AQA A Level Biology

Revision Notes

4.5.1 Courtship

Courtship

  • Organisms belong to the same species if they interbreed in their natural habitat to produce fertile offspring
  • The process of successful interbreeding or mating is preceded by some form of courtship behaviour
  • Courtship in animals is a behaviour that eventually results in mating and reproduction
  • It can be a very simple process that involves a small number of visual, chemical or auditory stimuli
  • It can also be a highly complex sequence of acts by two or more individuals, which are using several modes of communication
    • Many birds of paradise have intricate and impressive courtship rituals
  • Courtship can play a major role in species recognition

Courtship Behaviour in Drosophila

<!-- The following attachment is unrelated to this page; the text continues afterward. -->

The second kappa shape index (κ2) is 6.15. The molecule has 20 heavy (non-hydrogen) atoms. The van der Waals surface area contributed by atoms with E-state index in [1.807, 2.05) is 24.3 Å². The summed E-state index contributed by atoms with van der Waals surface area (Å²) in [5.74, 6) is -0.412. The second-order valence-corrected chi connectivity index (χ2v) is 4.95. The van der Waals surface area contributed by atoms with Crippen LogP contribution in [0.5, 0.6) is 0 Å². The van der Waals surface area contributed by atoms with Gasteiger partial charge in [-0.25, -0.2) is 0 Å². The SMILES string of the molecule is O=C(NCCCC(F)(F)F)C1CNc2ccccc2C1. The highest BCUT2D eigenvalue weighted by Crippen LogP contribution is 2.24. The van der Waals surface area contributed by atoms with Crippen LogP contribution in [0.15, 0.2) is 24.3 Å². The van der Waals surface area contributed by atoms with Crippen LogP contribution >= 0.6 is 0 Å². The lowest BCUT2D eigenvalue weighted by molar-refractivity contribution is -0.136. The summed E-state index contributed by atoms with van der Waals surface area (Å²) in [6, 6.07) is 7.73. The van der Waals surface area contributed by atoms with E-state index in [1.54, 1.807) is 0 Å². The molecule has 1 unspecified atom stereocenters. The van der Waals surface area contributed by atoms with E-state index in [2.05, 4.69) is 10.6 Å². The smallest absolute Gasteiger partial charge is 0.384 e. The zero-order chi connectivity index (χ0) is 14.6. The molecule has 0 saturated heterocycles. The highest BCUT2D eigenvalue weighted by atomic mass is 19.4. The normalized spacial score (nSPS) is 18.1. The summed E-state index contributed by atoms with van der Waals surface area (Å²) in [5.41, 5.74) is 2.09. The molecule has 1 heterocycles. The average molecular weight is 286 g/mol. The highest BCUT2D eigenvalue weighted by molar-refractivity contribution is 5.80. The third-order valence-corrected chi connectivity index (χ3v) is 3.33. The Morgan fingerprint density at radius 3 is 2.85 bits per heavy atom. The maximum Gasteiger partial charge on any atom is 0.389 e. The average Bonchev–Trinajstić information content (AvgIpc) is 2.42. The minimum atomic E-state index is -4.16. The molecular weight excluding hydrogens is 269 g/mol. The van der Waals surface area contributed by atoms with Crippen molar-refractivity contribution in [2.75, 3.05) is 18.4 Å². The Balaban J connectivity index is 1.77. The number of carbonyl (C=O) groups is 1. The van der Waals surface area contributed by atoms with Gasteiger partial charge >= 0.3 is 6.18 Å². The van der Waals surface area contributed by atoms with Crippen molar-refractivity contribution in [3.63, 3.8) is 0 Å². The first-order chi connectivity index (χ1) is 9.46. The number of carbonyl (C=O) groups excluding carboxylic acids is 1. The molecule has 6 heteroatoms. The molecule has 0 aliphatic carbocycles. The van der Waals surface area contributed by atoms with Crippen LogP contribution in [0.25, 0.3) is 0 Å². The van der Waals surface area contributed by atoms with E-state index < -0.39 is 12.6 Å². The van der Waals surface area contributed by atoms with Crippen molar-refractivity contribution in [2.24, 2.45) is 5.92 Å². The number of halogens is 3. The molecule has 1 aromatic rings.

• There are several different species of fruit fly within the genus Drosophila
  • It is extremely difficult to tell the different species apart from one another by their physical appearance
  • However, the different species of fruit fly have different courtship rituals which aid species recognition
  • Before mating the male fruit fly performs a dance: he vibrates his wings, alters his body position and licks the female
  • This sequence of events performed by the male is controlled by several genes and is specific to each species
  • A female will not respond to or mate with a male that displays an incorrect courtship dance
  • Females also have certain actions that she goes through to tell the male she is not interested which is understood by the male

Author: Lára

Lára graduated from Oxford University in Biological Sciences and has now been a science tutor working in the UK for several years. Lára has a particular interest in the area of infectious disease and epidemiology, and enjoys creating original educational materials that develop confidence and facilitate learning.
Close

Join Save My Exams

Download all our Revision Notes as PDFs

Try a Free Sample of our revision notes as a printable PDF.

Join Now
Already a member?
Go to Top